HomeCharles DickensThe Life and Adventures of Martin Chuzzlewit

The Life and Adventures of Martin Chuzzlewit. Charles Dickens

′What a Providence!′ said the landlady of the Dragon, ′that you had the prescriptions and the medicines with you, miss!′

′They are intended for such an emergency. We never travel without them.′

′Oh!′ thought the hostess, ′then we are in the habit of travelling, and of travelling together.′

She was so conscious of expressing this in her face, that meeting the young lady′s eyes immediately afterwards, and being a very honest hostess, she was rather confused.

′The gentleman—your grandpapa′—she resumed, after a short pause, ′being so bent on having no assistance, must terrify you very much, miss?′

′I have been very much alarmed to-night. He—he is not my grandfather.′

′Father, I should have said,′ returned the hostess, sensible of having made an awkward mistake.

′Nor my father′ said the young lady. ′Nor,′ she added, slightly smiling with a quick perception of what the landlady was going to add, ′Nor my uncle. We are not related.′

′Oh dear me!′ returned the landlady, still more embarrassed than before; ′how could I be so very much mistaken; knowing, as anybody in their proper senses might that when a gentleman is ill, he looks so much older than he really is? That I should have called you "Miss," too, ma′am!′ But when she had proceeded thus far, she glanced involuntarily at the third finger of the young lady′s left hand, and faltered again; for there was no ring upon it.

′When I told you we were not related,′ said the other mildly, but not without confusion on her own part, ′I meant not in any way. Not even by marriage. Did you call me, Martin?′

′Call you?′ cried the old man, looking quickly up, and hurriedly drawing beneath the coverlet the paper on which he had been writing. ′No.′

She had moved a pace or two towards the bed, but stopped immediately, and went no farther.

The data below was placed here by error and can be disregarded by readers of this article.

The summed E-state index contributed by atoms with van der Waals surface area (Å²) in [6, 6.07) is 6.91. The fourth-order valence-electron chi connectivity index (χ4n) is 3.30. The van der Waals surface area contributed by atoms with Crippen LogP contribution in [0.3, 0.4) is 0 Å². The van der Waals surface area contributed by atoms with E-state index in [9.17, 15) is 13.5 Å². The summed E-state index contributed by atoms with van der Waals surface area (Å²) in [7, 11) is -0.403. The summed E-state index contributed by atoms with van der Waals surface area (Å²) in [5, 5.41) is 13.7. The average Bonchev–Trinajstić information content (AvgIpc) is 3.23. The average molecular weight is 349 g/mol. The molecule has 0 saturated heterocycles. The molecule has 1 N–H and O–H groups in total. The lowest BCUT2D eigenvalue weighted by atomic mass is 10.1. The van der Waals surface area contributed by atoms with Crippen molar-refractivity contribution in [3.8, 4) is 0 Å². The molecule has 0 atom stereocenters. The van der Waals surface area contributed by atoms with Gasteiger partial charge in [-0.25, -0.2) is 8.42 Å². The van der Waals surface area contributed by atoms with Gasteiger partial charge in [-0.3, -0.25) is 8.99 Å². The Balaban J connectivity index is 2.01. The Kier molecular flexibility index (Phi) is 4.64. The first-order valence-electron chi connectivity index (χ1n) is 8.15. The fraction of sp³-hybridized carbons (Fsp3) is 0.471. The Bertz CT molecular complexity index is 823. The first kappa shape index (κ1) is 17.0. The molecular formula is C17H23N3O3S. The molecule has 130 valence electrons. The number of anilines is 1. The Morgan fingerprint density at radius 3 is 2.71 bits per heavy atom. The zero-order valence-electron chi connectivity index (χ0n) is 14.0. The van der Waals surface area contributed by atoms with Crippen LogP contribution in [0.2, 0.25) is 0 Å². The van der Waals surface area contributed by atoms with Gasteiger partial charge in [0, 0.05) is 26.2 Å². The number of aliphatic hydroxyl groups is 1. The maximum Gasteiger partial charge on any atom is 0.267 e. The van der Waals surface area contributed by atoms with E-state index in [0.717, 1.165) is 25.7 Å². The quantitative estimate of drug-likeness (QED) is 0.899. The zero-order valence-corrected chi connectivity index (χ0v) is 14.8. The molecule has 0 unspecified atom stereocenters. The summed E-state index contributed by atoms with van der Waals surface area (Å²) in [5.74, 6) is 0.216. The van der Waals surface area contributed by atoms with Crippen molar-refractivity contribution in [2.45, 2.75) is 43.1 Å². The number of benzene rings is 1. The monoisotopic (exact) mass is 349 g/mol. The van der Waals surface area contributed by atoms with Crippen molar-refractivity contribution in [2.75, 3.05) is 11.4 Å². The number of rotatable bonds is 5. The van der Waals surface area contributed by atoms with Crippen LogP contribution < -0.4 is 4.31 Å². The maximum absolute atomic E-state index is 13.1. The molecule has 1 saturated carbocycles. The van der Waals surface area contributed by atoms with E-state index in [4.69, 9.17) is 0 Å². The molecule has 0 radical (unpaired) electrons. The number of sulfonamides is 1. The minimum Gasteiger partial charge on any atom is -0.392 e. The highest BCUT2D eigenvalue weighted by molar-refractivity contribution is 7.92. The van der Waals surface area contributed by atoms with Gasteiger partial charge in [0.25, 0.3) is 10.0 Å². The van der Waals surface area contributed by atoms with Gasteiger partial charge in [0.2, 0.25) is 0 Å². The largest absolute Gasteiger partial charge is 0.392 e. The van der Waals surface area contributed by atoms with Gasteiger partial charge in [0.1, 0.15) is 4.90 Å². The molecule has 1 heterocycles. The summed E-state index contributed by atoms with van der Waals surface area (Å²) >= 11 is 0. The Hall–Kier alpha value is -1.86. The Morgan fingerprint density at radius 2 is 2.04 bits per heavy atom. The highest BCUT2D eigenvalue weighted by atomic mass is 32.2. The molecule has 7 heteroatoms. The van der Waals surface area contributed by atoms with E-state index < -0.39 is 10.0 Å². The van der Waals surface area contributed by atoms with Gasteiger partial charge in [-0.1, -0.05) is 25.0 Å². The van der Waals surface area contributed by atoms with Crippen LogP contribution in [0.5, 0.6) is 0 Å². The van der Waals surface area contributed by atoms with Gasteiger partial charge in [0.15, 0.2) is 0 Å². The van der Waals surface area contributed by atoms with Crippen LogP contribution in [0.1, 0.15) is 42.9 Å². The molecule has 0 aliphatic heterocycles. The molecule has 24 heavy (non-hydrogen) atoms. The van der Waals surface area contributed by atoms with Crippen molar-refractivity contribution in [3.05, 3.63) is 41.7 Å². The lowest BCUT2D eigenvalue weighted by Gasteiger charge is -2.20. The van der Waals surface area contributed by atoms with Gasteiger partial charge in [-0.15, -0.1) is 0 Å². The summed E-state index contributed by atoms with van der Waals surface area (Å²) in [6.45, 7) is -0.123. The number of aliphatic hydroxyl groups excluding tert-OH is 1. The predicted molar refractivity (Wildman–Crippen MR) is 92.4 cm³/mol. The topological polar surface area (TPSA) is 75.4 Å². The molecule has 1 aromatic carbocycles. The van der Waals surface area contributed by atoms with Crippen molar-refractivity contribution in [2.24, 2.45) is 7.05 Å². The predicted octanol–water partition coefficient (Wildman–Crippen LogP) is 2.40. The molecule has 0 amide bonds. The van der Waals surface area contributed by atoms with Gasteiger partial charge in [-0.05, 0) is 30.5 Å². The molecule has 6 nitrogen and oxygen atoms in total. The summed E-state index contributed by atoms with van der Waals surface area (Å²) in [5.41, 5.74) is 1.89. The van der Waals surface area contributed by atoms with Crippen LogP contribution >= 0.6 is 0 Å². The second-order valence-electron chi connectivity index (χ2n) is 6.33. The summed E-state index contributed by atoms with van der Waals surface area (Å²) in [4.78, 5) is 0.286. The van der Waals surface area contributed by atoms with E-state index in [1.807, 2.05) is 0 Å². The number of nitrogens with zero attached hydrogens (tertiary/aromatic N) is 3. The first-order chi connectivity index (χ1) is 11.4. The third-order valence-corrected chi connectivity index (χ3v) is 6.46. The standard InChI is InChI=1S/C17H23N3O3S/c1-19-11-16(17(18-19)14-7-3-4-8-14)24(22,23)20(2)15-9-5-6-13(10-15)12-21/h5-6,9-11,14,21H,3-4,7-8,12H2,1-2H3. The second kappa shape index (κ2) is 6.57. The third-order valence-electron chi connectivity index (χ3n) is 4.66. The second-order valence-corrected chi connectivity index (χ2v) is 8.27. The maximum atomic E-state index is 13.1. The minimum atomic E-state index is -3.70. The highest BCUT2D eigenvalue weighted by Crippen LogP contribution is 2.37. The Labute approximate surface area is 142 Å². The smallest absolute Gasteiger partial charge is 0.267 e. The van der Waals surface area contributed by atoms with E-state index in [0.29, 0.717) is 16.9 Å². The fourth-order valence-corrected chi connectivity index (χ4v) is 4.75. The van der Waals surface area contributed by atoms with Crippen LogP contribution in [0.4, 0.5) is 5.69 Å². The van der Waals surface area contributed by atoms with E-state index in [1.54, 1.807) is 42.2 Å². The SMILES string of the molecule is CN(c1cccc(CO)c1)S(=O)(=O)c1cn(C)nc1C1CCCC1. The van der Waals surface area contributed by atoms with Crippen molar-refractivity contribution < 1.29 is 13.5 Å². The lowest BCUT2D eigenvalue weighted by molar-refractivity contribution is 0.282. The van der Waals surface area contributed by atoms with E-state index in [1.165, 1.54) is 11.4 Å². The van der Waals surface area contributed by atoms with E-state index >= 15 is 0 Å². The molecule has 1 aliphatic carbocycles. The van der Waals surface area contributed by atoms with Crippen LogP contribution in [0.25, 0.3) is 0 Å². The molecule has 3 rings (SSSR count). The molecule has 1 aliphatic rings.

′No,′ he repeated, with a petulant emphasis. ′Why do you ask me? If I had called you, what need for such a question?′

′It was the creaking of the sign outside, sir, I dare say,′ observed the landlady; a suggestion by the way (as she felt a moment after she had made it), not at all complimentary to the voice of the old gentleman.

′No matter what, ma′am,′ he rejoined: ′it wasn′t I. Why how you stand there, Mary, as if I had the plague! But they′re all afraid of me,′ he added, leaning helplessly backward on his pillow; ′even she! There is a curse upon me. What else have I to look for?′

′Oh dear, no. Oh no, I′m sure,′ said the good-tempered landlady, rising, and going towards him. ′Be of better cheer, sir. These are only sick fancies.′

′What are only sick fancies?′ he retorted. ′What do you know about fancies? Who told you about fancies? The old story! Fancies!′

′Only see again there, how you take one up!′ said the mistress of the Blue Dragon, with unimpaired good humour. ′Dear heart alive, there is no harm in the word, sir, if it is an old one. Folks in good health have their fancies, too, and strange ones, every day.′

Harmless as this speech appeared to be, it acted on the traveller′s distrust, like oil on fire. He raised his head up in the bed, and, fixing on her two dark eyes whose brightness was exaggerated by the paleness of his hollow cheeks, as they in turn, together with his straggling locks of long grey hair, were rendered whiter by the tight black velvet skullcap which he wore, he searched her face intently.

Next page →

← 20 page The Life and Adventures of Martin Chuzzlewit 22 page →
Pages:  21  22  23  24  25  26  27  28  29  30  31  32  33  34  35  36  37  38  39  40 
Overall 556 pages

© e-libr.com